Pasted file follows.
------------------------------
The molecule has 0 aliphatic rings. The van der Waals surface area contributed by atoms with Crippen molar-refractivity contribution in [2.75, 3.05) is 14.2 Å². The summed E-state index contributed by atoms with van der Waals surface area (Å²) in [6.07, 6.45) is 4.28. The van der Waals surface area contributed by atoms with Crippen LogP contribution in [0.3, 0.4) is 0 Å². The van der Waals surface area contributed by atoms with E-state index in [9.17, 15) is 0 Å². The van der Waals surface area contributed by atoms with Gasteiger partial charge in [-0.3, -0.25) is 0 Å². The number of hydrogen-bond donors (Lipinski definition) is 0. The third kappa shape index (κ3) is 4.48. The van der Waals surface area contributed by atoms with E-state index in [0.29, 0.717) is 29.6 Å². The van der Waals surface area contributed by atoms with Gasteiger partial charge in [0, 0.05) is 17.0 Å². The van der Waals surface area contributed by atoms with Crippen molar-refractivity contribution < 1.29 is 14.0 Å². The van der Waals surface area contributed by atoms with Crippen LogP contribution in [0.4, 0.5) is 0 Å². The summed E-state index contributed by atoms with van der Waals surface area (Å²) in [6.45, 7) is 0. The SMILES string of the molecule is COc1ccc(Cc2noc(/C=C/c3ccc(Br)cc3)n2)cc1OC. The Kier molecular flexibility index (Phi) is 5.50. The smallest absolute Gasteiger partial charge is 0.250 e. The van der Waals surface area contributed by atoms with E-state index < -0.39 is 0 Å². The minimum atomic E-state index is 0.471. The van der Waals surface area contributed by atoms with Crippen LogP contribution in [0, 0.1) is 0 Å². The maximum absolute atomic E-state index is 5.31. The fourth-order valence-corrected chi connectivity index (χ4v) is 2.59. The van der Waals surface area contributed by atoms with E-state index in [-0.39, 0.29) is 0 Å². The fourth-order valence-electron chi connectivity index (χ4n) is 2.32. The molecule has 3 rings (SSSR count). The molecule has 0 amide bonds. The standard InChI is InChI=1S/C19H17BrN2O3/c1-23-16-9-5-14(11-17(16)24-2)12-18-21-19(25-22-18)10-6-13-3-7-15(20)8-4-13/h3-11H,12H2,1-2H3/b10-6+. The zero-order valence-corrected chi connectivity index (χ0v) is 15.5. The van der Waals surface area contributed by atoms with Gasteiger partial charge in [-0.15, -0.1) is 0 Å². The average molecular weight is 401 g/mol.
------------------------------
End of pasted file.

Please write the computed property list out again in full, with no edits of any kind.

The molecule has 0 aliphatic rings. The van der Waals surface area contributed by atoms with Crippen molar-refractivity contribution in [2.75, 3.05) is 14.2 Å². The summed E-state index contributed by atoms with van der Waals surface area (Å²) in [6.07, 6.45) is 4.28. The van der Waals surface area contributed by atoms with Crippen LogP contribution in [0.3, 0.4) is 0 Å². The van der Waals surface area contributed by atoms with E-state index in [9.17, 15) is 0 Å². The van der Waals surface area contributed by atoms with Gasteiger partial charge in [-0.3, -0.25) is 0 Å². The number of hydrogen-bond donors (Lipinski definition) is 0. The third kappa shape index (κ3) is 4.48. The van der Waals surface area contributed by atoms with E-state index in [0.29, 0.717) is 29.6 Å². The van der Waals surface area contributed by atoms with Gasteiger partial charge in [0, 0.05) is 17.0 Å². The van der Waals surface area contributed by atoms with Crippen molar-refractivity contribution < 1.29 is 14.0 Å². The van der Waals surface area contributed by atoms with Crippen LogP contribution in [0.4, 0.5) is 0 Å². The summed E-state index contributed by atoms with van der Waals surface area (Å²) in [6.45, 7) is 0. The SMILES string of the molecule is COc1ccc(Cc2noc(/C=C/c3ccc(Br)cc3)n2)cc1OC. The Kier molecular flexibility index (Phi) is 5.50. The smallest absolute Gasteiger partial charge is 0.250 e. The van der Waals surface area contributed by atoms with E-state index < -0.39 is 0 Å². The minimum atomic E-state index is 0.471. The van der Waals surface area contributed by atoms with Crippen LogP contribution in [0, 0.1) is 0 Å². The maximum absolute atomic E-state index is 5.31. The fourth-order valence-corrected chi connectivity index (χ4v) is 2.59. The van der Waals surface area contributed by atoms with E-state index in [-0.39, 0.29) is 0 Å². The fourth-order valence-electron chi connectivity index (χ4n) is 2.32. The molecule has 3 rings (SSSR count). The molecule has 0 amide bonds. The standard InChI is InChI=1S/C19H17BrN2O3/c1-23-16-9-5-14(11-17(16)24-2)12-18-21-19(25-22-18)10-6-13-3-7-15(20)8-4-13/h3-11H,12H2,1-2H3/b10-6+. The zero-order valence-corrected chi connectivity index (χ0v) is 15.5. The van der Waals surface area contributed by atoms with Gasteiger partial charge in [-0.15, -0.1) is 0 Å². The average molecular weight is 401 g/mol.